- Ph.D., Materials Science and Engineering, Johns Hopkins University, 2015
- S.B., Materials Science and Engineering, Massachusetts Institute of Technology (MIT), 2007
- ASQ Certified Reliability Engineer (CRE)
- Certified Quality Engineer (CQE)
- Junior Research Fellow, Wolfson College, Univ. of Oxford, 2016-17
- NSF Nordic Research Opportunities Program Fellow, 2012
- NSF Graduate Research Fellow, 2010
- Jay D. Samstag Engineering Fellow, 2009
- Materials Research Society (MRS)
- American Society for Quality (ASQ)
Dr. Hardigree specializes in investigating the physical and chemical properties of films and coatings made from functional materials of varying thicknesses, including those on the nanometer and micrometer scale. He has expertise applying a wide range of optical, electronic, and chemical diagnostic techniques to evaluate performance and failure of organic LEDs, solar cells, transistors, vapor sensors, and micro-optics.
Dr. Hardigree has led the development and scale-up of optical thin films for concentrated solar thermal, lighting, and display applications, and his background includes fabrication of thin film electronics using vacuum (PVD, e-Beam) and solution roll-to-roll (slot-die, gravure) methods. He has experience with numerous non-destructive techniques including grazing incidence x-ray scattering (GIWAXS/GISAXS), neutron reflectometry, surface probe microscopy (AFM, SKPM), optical spectroscopy and scattering (UV-Vis, FTIR, ellipsometry), and electronic carrier measurements (impedance, photo-CELIV, ToF).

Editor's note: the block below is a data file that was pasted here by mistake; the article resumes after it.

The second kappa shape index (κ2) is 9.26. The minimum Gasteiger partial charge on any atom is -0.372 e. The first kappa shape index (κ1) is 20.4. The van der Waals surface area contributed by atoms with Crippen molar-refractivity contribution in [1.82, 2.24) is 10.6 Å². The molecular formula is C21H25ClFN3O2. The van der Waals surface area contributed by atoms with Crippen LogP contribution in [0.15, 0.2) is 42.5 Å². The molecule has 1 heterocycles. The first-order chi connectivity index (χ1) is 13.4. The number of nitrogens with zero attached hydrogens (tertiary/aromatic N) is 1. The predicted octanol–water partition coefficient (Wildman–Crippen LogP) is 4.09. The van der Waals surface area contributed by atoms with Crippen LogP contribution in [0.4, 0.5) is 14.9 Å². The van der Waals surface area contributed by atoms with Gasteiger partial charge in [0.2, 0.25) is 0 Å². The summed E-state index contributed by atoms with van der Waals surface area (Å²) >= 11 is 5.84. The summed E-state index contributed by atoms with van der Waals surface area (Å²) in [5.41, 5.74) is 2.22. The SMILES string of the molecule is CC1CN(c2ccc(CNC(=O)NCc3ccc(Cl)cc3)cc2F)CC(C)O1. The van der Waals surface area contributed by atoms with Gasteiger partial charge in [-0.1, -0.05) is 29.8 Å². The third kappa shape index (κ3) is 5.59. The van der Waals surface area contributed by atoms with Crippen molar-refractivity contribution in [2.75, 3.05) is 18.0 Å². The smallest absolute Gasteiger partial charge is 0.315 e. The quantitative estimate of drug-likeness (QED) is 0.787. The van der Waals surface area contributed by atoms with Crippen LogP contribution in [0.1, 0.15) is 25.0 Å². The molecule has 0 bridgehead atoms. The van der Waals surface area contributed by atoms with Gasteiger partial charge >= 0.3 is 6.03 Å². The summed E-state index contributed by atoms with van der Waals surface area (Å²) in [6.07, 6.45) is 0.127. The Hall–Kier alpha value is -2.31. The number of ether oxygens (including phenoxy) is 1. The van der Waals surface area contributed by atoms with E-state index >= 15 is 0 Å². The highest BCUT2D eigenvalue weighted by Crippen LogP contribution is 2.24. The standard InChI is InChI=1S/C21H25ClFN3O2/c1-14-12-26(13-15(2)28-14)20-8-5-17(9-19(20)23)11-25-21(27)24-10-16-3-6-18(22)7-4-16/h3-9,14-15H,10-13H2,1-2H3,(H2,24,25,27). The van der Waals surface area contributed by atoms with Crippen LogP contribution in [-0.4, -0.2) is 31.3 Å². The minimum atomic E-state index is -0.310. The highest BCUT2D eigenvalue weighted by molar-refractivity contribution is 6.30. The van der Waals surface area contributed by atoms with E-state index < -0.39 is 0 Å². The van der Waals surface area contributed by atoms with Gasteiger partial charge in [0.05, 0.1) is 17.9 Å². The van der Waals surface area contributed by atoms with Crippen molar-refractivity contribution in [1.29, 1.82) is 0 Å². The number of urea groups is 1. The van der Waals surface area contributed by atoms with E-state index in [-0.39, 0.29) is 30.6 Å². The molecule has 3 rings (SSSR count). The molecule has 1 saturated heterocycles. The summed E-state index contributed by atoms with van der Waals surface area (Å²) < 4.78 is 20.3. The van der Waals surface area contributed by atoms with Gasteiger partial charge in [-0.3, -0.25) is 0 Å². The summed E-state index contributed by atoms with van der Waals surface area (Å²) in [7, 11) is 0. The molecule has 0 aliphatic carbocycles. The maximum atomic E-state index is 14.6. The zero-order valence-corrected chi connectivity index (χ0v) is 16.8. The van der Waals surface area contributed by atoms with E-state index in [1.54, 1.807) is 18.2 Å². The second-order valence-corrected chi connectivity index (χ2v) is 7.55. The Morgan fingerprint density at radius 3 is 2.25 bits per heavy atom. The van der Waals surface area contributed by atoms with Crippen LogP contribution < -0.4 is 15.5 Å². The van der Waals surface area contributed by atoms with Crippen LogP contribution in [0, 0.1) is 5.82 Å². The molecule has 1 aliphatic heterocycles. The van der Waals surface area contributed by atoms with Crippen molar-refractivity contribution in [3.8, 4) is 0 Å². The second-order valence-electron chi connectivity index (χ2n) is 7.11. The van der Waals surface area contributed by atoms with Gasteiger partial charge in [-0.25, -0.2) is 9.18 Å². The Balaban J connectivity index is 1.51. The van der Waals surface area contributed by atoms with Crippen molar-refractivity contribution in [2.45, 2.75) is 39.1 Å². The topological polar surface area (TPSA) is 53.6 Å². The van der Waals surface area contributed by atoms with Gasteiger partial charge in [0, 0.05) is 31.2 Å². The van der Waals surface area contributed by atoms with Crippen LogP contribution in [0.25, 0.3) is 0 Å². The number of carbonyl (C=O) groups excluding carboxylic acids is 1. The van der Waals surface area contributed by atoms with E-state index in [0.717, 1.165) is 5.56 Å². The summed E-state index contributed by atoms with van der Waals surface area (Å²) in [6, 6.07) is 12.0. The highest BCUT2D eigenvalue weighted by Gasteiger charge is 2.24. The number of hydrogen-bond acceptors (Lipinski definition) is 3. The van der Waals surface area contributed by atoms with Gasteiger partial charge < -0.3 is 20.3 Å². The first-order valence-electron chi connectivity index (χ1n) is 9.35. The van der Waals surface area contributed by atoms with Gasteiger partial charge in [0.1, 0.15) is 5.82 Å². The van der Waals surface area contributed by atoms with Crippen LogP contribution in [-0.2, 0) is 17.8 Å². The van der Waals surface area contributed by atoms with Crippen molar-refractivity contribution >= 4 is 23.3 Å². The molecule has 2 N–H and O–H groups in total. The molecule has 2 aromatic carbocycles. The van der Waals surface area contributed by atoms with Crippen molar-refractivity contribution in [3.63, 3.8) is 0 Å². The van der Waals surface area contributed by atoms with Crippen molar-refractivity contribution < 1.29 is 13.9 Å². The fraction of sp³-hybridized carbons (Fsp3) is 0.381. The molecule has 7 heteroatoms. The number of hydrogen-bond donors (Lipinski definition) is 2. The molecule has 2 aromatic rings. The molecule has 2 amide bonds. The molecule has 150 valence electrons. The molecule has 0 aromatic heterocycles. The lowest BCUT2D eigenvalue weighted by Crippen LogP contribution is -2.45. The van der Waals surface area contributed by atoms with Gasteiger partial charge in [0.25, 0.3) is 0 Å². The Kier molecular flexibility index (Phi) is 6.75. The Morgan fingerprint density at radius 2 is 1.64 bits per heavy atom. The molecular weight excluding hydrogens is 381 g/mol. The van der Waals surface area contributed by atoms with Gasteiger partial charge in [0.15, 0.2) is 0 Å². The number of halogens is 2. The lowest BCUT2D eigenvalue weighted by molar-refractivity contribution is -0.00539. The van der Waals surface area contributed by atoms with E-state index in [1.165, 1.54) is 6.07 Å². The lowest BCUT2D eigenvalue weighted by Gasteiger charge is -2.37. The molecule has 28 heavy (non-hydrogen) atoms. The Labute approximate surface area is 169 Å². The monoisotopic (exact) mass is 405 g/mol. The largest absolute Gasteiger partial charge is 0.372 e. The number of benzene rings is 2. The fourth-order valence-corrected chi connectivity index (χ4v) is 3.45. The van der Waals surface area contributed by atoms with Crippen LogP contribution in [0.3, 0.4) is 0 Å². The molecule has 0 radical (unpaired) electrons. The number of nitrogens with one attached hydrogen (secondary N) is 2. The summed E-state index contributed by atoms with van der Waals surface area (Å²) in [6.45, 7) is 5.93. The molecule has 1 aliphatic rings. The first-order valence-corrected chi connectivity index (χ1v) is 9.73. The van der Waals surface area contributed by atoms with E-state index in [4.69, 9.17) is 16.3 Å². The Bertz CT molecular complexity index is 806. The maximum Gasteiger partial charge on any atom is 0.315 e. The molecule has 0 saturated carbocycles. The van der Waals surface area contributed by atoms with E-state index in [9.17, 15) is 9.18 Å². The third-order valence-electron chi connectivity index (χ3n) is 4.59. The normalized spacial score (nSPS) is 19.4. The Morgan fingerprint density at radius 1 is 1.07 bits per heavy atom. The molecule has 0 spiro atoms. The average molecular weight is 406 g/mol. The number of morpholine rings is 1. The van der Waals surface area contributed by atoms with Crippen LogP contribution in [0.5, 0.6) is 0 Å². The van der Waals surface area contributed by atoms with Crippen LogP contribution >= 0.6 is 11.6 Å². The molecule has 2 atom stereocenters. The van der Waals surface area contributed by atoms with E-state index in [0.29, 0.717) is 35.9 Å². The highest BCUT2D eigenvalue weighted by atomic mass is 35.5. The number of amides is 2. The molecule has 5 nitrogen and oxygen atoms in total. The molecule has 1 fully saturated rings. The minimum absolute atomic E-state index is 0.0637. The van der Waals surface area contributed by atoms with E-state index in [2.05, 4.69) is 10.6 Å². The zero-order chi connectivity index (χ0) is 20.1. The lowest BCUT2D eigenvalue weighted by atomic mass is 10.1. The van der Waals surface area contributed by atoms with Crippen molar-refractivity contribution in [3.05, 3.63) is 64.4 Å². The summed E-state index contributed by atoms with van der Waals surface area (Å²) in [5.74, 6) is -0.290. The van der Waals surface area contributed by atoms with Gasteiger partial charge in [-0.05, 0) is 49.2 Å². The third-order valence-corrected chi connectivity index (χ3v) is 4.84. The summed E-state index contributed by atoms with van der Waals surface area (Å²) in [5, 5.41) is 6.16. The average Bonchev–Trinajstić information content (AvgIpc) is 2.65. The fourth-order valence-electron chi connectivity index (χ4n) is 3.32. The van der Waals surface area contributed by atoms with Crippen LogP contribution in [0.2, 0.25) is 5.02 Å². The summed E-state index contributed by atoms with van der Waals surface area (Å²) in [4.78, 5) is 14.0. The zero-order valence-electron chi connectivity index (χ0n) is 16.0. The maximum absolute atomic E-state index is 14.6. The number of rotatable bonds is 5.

Dr. Hardigree has developed processes for fabricating and characterizing functional materials including molecular and polymer semiconductors, ultra-thin oxides for display backplanes, solar concentrators, and large area coated optical films. He has expertise probing surface properties such as material morphology and texture, microstructure, and chemical composition. He is also skilled in techniques that enable discrimination between bulk and surface defects. He has evaluated manufacturing processes and chemical degradation pathways in materials used for additive manufacturing (3D printing), optical adhesives, and solar cells. Among Dr. Hardigree's key areas of expertise is imaging and simulation of complex multilayers using visible light, x-rays, and neutrons to determine failures due to layer de-adhesion, film intermixing, and material breakdown. He has developed surface modification techniques to improve material compatibility in optical multilayers and in organic, organohalide perovskite, and hybrid electronic devices. Dr. Hardigree also has significant experience commissioning complex multi-material physical vapor deposition (PVD) systems and associated metrology instruments, ranging from laboratory-scale units to a synchrotron endstation.
Prior to joining Exponent, Dr. Hardigree was co-founder and director of technology at a photonics startup, developing micro-optical thin films for high efficiency solar thermal, LED lighting, and display applications. There he oversaw manufacturing scale-up and quality operations. Before that, Dr. Hardigree developed and commissioned an experimental endstation at a national synchrotron that established new in-situ techniques for accelerating the scalable manufacture of advanced photovoltaics.